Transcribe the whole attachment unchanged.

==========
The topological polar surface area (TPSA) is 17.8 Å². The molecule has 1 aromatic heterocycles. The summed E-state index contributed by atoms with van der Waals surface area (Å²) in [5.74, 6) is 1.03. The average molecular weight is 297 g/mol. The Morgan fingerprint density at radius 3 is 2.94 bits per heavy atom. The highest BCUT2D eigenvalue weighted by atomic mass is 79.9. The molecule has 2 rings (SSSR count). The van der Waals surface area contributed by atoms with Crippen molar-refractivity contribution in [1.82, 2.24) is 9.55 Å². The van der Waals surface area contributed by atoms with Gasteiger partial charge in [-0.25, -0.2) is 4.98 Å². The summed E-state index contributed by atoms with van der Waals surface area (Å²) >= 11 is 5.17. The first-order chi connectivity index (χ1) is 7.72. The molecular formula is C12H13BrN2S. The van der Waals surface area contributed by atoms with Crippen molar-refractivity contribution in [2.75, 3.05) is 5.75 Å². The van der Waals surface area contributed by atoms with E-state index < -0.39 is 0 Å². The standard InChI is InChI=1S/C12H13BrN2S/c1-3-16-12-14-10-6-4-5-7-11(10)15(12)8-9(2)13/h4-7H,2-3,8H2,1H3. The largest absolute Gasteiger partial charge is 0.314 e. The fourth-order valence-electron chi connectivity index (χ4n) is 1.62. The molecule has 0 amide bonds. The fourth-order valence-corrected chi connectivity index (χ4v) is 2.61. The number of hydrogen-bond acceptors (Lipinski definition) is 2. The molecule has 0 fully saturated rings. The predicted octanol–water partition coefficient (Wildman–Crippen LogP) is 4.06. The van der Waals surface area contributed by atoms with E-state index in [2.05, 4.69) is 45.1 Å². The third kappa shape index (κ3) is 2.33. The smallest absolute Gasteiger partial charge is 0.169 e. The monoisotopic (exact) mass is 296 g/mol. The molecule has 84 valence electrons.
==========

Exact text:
The topological polar surface area (TPSA) is 17.8 Å². The molecule has 1 aromatic heterocycles. The summed E-state index contributed by atoms with van der Waals surface area (Å²) in [5.74, 6) is 1.03. The average molecular weight is 297 g/mol. The Morgan fingerprint density at radius 3 is 2.94 bits per heavy atom. The highest BCUT2D eigenvalue weighted by atomic mass is 79.9. The molecule has 2 rings (SSSR count). The van der Waals surface area contributed by atoms with Crippen molar-refractivity contribution in [1.82, 2.24) is 9.55 Å². The van der Waals surface area contributed by atoms with Gasteiger partial charge in [-0.25, -0.2) is 4.98 Å². The summed E-state index contributed by atoms with van der Waals surface area (Å²) >= 11 is 5.17. The first-order chi connectivity index (χ1) is 7.72. The molecular formula is C12H13BrN2S. The van der Waals surface area contributed by atoms with Crippen molar-refractivity contribution in [2.75, 3.05) is 5.75 Å². The van der Waals surface area contributed by atoms with E-state index < -0.39 is 0 Å². The standard InChI is InChI=1S/C12H13BrN2S/c1-3-16-12-14-10-6-4-5-7-11(10)15(12)8-9(2)13/h4-7H,2-3,8H2,1H3. The largest absolute Gasteiger partial charge is 0.314 e. The fourth-order valence-electron chi connectivity index (χ4n) is 1.62. The molecule has 0 amide bonds. The fourth-order valence-corrected chi connectivity index (χ4v) is 2.61. The number of hydrogen-bond acceptors (Lipinski definition) is 2. The molecule has 0 fully saturated rings. The predicted octanol–water partition coefficient (Wildman–Crippen LogP) is 4.06. The van der Waals surface area contributed by atoms with E-state index in [2.05, 4.69) is 45.1 Å². The third kappa shape index (κ3) is 2.33. The smallest absolute Gasteiger partial charge is 0.169 e. The monoisotopic (exact) mass is 296 g/mol. The molecule has 84 valence electrons.